3 Commonwealth was built ca. 1861, one of a pair of academic brick houses (3-5 Commonwealth) built at the same time in a symmetrical design, each with a bay extending through the mansard roof. 3 Commonwealth was built on a lot with a 50 foot frontage, and 5 Commonwealth on a lot with an 80 foot frontage. The houses were about the same width, with 5 Commonwealth slightly larger and the western portion of the lot – about 20 feet wide — left open. Both houses included stables at the rear of the property.
3 Commonwealth was built as the home of Benjamin Smith Rotch and his wife Annie Bigelow (Lawrence) Rotch. 5 Commonwealth was built for his brother-in-law and his wife, Abbott and Harriette (Paige) Lawrence.
Both men purchased the land on which the houses were built from the Commonwealth of Massachusetts on May 2, 1860. The Rotches previously had lived at 66 Boylston.
Click here for an index to the deeds for 3 Commonwealth, and click here for further information about the land between the north side of Commonwealth and Alley 422, from Arlington to Berkeley.
Benjamin Rotch was a merchant and founder of the New Bedford Cordage Company. He also was an accomplished landscape artist.
He died in August of 1882. After his death, his children (who included architect Arthur Rotch) established and endowed the Rotch Travelling Fellowship of the Boston Society of Architects, which provided grants to young architects, enabling them to travel in Europe and further their knowledge of the field.
Annie Rotch continued to live at 3 Commonwealth. Her unmarried sons, architect Arthur Rotch and professor of meteorology Abbott Lawrence Rotch lived with her.
Annie Rotch died in August of 1893. Arthur Rotch had married in November of 1892 to Lisette de Wolf Colt and moved to 82 Commonwealth, and Abbott Lawrence Rotch married in November of 1893 to Margaret Randolph Anderson, and by 1895 was living at 265 Commonwealth.
On November 27, 1894, 3 Commonwealth was purchased from the Rotch family by Louisa (Norton) Bullard, the wife of William Story Bullard. They previously had lived at 5 Mt. Vernon. They also maintained a home, Highgate Manor, in Stockbridge, which they had purchased in 1857.
William Bullard was a former East India shipping merchant in partnership with his brother, Stephen Hopkins Bullard, and Henry Lee, Jr.
Three of the Bullards’ adult children lived with them: Stephen Bullard, Francis Bullard, and Katherine Eliot (born Catharine Norton) Bullard. Their son, Dr. William Norton Bullard, a neurologist, lived at 89 Marlborough, and their other son, Charles Bullard, lived at his home, Merrywood, in Stockbridge.
William S. Bullard died in August of 1897. Louisa Bullard continued to live at 3 Commonwealth with Francis and Katherine Bullard. Stephen Bullard moved to live with his brother, William, at 89 Marlborough, until about 1900, when he resumed living with his mother and siblings at 3 Commonwealth.
By the 1907-1908 winter season, they were joined by Wllliam S. Bullard’s niece, Ellen Twistleton Bullard, the daughter of Stephen H. Bullard and his wife, Elizabeth Lyman (Eliot) Bullard.
Stephen Bullard died in September of 1909, Charles Bullard died in December of 1911 (still a resident of Merryhill in Stockbridge), and Francis Bullard died in February of 1913). None had married.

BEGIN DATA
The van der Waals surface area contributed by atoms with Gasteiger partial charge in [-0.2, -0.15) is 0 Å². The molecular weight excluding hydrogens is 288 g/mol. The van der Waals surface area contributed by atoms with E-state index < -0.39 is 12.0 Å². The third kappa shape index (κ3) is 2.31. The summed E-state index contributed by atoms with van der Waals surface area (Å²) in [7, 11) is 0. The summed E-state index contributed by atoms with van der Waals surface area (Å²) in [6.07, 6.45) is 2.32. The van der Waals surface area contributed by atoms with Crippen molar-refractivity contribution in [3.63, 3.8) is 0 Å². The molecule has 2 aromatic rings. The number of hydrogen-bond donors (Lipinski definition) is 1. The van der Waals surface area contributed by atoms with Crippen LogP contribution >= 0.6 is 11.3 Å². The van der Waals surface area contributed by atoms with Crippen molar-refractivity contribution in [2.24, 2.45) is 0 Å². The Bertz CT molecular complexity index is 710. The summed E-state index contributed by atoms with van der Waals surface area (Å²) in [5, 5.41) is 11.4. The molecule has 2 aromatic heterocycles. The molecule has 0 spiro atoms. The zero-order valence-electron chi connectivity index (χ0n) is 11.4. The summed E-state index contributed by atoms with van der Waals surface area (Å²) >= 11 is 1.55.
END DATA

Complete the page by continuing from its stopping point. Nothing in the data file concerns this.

Louisa Bullard died in September of 1915, and Katherine Bullard and Ellen Bullard moved soon thereafter to 39 Commonwealth.
On May 17, 1916, 3 Commonwealth was purchased from the Bullard family by John Stanley Ames. He and his wife Anna (Nancy) McKinley (Filley) Ames, made it their Boston home. They previously had lived at his family home at 306 Dartmouth. They also maintained a home, Langwater, in North Easton, that had been built for his parents, Frederick Lothrop Ames and Rebecca (Blair) Ames.
John Stanley Ames’s family had founded the Ames Shovel Company in North Easton and later became major investors in the Union Pacific and other railroads. John Ames was a trustee of his family’s investments and bank director, and a noted horticulturalist.
In June of 1916, he applied for (and subsequently received) permission to remodel the house, including adding a two-story brick addition at the rear, 22 feet wide and 14 feet deep. The work was designed by architects Little and Browne. Plans for the remodeling and addition, including detailed drawings of various interior features, are included in Historic New England’s Arthur Little and Herbert W. C. Browne Architectural Collection.
In about 1929, John Ames’s sister, Mary Shreve (Ames) Frothingham, the widow of Louis Adams Frothingham, made 7 Commonwealth her home.
John and Nancy Ames continued to live at 3 Commonwealth and in North Easton until his death in June of 1959.
In his will, John S. Ames left 3 Commonwealth to the Unitarian Society of North Easton. His son, businessman and state legislator Oliver Filley Ames, decided to keep the home and on April 26, 1960, he purchased it from his father’s estate with the consent of the church. By 1961, he had leased it to the French Consulate; it previously had been located at 178 Beacon.
The consulate moved in 1995 and on March 27,1996, Oliver Ames sold the house to Modern Continental Enterprises, Inc. Modern Continental applied for (and subsequently received) permission to convert the property into six units, including constructing a 20′ x 22′ structure in the rear connecting the house with the existing garage.
On June 8, 1997, Modern Continental converted 3 Commonwealth into five condominium units with a garage accommodating up to seven vehicles: The Residences at Three Commonwealth Avenue.
In May of 1998, Modern Continental applied for (and subsequently received) permission to reduce the number of units from six to five, conforming the legal use to the actual number of units built.